First edition.
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New York : Doubleday, a division of Penguin Random House LLC, [2017]
309 pages ; 25 cm
"In the rugged landscape of eastern Oregon, a young scientist named June uncovers an exquisite artifact--a three-hundred-year-old mechanical doll whose existence seems to validate her obsession with a harrowing story she was told by her grandfather many years earlier. The mechanical doll, June believes, is proof of a living race of automatons that walk undetected among us to this day. Ingeniously hidden inside the ancient doll is a lost message, addressed to the court of Peter the Great, czar of Russia. Russia, 1725: Peter and Elena, two human-like mechanical beings, are brought to life under the watchful guise of Peter the Great. Their struggle to serve in the court of the czar while blending in, and to survive amid those who fear and wish to annihilate them, will take Peter and Elena across Russia, Europe, and, ultimately, across the centuries to modern day."-- Provided by publisher.
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Fic Wil
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  Library Journal Review

June travels the world seeking rare antique automatons. Her interest in such objects was fixed from an early age when her Russian grandfather told her a story of seeing a man on a World War II battlefield and then gave her a relic from that encounter, which seems to be a piece of intricate clockwork. When her employers hear about the artifact, June's life is in jeopardy. She soon learns that there are clockworkmen and -women, known as avtomat, who live among us. One such clockworkman calling himself Peter offers to assist her. In alternating chapters, readers learn Peter's history, from his awakening in the court of the tsar to his realization that he has a greater purpose, which June is uniquely placed to help him achieve. In short chapters, each ending on moments of tension, Wilson (Robopocalypse) keeps readers engaged, and even if the origins of the avtomat and their goals could have been explored more, many readers will be happy to settle into the momentum. VERDICT A well-crafted summer read. [See Prepub Alert, 2/27/17.]-MM © Copyright 2017. Library Journals LLC, a wholly owned subsidiary of Media Source, Inc. No redistribution permitted.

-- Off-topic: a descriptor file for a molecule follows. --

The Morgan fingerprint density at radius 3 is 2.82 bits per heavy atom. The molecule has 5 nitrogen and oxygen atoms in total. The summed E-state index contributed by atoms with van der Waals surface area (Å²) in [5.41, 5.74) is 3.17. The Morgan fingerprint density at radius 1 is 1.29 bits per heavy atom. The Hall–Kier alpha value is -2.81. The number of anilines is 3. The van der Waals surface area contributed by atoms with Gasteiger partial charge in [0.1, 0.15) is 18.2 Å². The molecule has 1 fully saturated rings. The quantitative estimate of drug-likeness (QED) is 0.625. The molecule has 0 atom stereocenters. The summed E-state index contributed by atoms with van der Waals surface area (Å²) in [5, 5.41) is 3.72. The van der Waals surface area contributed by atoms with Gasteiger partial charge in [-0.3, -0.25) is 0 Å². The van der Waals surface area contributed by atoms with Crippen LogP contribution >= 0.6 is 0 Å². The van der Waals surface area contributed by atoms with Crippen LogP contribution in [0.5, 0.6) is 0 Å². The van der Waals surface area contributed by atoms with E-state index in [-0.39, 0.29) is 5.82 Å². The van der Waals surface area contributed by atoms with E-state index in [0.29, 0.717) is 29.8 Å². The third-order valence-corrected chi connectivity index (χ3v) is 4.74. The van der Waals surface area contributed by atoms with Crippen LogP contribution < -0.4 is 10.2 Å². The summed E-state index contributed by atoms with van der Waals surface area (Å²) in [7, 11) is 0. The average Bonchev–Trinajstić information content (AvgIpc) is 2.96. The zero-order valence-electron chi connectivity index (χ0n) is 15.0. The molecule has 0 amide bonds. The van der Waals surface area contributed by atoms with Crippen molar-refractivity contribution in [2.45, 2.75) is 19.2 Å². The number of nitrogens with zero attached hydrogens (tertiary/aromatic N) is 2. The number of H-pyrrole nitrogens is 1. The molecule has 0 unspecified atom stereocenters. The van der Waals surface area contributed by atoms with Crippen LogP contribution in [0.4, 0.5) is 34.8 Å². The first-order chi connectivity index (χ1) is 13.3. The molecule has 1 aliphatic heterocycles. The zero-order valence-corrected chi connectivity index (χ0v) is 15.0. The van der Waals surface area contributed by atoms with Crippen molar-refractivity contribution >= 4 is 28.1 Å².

Publishers Weekly Review

While the idea of a hidden history of sentient clockwork beings may be intriguing, Wilson's execution is inconsistent and sometimes self-contradictory. Narration alternates between a present-day anthropologist named June and a magically empowered automaton named Peter, who begins his tale in 1709 Moscow. June's field of study is mechanical antiquities, which is pretty convenient, since a relic that came into her possession through coincidence is about to drop her in the middle of the hidden civil war between sentient machines. The story is challenging to sink into, with very short chapters jumping back and forth in time and place in a way that is meant to be complementary but comes across as jarring. The novel is further hampered by main characters who are flat and lacking in personality, a homogeneous cast, weak coincidences, and lackluster heroics. (Aug.) © Copyright PWxyz, LLC. All rights reserved.